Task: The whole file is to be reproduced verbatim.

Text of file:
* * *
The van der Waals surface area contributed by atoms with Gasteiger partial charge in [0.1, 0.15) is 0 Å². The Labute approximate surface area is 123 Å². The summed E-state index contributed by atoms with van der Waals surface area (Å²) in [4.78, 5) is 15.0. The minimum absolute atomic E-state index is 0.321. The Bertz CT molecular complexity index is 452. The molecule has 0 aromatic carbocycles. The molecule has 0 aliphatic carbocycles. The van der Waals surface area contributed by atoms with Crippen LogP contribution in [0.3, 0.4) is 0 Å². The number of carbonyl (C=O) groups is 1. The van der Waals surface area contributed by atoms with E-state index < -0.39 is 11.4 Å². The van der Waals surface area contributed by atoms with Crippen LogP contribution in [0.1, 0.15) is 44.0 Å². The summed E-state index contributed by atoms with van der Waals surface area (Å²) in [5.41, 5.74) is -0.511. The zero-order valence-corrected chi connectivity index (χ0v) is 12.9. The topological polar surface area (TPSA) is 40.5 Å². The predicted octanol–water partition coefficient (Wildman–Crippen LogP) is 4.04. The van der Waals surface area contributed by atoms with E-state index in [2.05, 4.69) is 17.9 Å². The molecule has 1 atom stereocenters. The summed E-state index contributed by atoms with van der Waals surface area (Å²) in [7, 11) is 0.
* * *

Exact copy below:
The van der Waals surface area contributed by atoms with Gasteiger partial charge in [0.1, 0.15) is 0 Å². The Labute approximate surface area is 123 Å². The summed E-state index contributed by atoms with van der Waals surface area (Å²) in [4.78, 5) is 15.0. The minimum absolute atomic E-state index is 0.321. The Bertz CT molecular complexity index is 452. The molecule has 0 aromatic carbocycles. The molecule has 0 aliphatic carbocycles. The van der Waals surface area contributed by atoms with Crippen LogP contribution in [0.3, 0.4) is 0 Å². The number of carbonyl (C=O) groups is 1. The van der Waals surface area contributed by atoms with E-state index < -0.39 is 11.4 Å². The van der Waals surface area contributed by atoms with Crippen LogP contribution in [0.1, 0.15) is 44.0 Å². The summed E-state index contributed by atoms with van der Waals surface area (Å²) in [5.41, 5.74) is -0.511. The zero-order valence-corrected chi connectivity index (χ0v) is 12.9. The topological polar surface area (TPSA) is 40.5 Å². The predicted octanol–water partition coefficient (Wildman–Crippen LogP) is 4.04. The van der Waals surface area contributed by atoms with E-state index in [2.05, 4.69) is 17.9 Å². The molecule has 1 atom stereocenters. The summed E-state index contributed by atoms with van der Waals surface area (Å²) in [7, 11) is 0.